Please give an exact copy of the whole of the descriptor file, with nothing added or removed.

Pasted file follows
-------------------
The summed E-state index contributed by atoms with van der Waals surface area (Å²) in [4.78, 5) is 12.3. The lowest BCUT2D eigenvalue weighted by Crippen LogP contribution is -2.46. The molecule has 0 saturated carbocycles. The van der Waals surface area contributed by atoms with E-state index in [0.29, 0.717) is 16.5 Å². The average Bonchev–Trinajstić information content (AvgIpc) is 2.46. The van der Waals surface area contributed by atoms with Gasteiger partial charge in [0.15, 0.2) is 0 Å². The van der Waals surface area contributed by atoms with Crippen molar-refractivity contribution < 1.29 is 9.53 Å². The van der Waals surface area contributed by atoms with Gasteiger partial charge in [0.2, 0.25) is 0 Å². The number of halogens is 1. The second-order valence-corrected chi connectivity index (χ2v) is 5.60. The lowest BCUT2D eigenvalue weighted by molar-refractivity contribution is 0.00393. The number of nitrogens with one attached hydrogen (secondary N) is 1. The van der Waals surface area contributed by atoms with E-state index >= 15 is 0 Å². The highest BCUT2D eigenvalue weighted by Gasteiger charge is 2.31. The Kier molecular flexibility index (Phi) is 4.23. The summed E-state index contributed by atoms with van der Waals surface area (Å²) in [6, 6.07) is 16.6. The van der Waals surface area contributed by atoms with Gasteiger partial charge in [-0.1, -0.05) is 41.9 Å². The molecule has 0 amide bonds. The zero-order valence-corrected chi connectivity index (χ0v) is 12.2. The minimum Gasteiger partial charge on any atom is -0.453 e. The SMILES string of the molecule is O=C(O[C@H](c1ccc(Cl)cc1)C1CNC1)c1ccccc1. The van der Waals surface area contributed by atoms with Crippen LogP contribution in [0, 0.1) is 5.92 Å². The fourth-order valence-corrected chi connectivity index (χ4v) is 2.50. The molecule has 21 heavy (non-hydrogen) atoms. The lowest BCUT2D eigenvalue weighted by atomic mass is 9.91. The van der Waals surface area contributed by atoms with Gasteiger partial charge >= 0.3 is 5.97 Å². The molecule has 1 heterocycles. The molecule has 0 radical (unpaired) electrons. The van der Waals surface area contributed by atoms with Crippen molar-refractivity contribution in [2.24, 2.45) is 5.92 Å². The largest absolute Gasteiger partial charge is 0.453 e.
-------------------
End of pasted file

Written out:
The summed E-state index contributed by atoms with van der Waals surface area (Å²) in [4.78, 5) is 12.3. The lowest BCUT2D eigenvalue weighted by Crippen LogP contribution is -2.46. The molecule has 0 saturated carbocycles. The van der Waals surface area contributed by atoms with E-state index in [0.29, 0.717) is 16.5 Å². The average Bonchev–Trinajstić information content (AvgIpc) is 2.46. The van der Waals surface area contributed by atoms with Gasteiger partial charge in [0.15, 0.2) is 0 Å². The van der Waals surface area contributed by atoms with Crippen molar-refractivity contribution < 1.29 is 9.53 Å². The van der Waals surface area contributed by atoms with Gasteiger partial charge in [0.2, 0.25) is 0 Å². The number of halogens is 1. The second-order valence-corrected chi connectivity index (χ2v) is 5.60. The lowest BCUT2D eigenvalue weighted by molar-refractivity contribution is 0.00393. The number of nitrogens with one attached hydrogen (secondary N) is 1. The van der Waals surface area contributed by atoms with E-state index >= 15 is 0 Å². The highest BCUT2D eigenvalue weighted by Gasteiger charge is 2.31. The Kier molecular flexibility index (Phi) is 4.23. The summed E-state index contributed by atoms with van der Waals surface area (Å²) in [6, 6.07) is 16.6. The van der Waals surface area contributed by atoms with Gasteiger partial charge in [-0.1, -0.05) is 41.9 Å². The molecule has 0 amide bonds. The zero-order valence-corrected chi connectivity index (χ0v) is 12.2. The minimum Gasteiger partial charge on any atom is -0.453 e. The SMILES string of the molecule is O=C(O[C@H](c1ccc(Cl)cc1)C1CNC1)c1ccccc1. The van der Waals surface area contributed by atoms with Crippen LogP contribution in [0, 0.1) is 5.92 Å². The fourth-order valence-corrected chi connectivity index (χ4v) is 2.50. The molecule has 21 heavy (non-hydrogen) atoms. The lowest BCUT2D eigenvalue weighted by atomic mass is 9.91. The van der Waals surface area contributed by atoms with Gasteiger partial charge >= 0.3 is 5.97 Å². The molecule has 1 heterocycles. The molecule has 0 radical (unpaired) electrons. The van der Waals surface area contributed by atoms with Crippen molar-refractivity contribution in [2.24, 2.45) is 5.92 Å². The largest absolute Gasteiger partial charge is 0.453 e.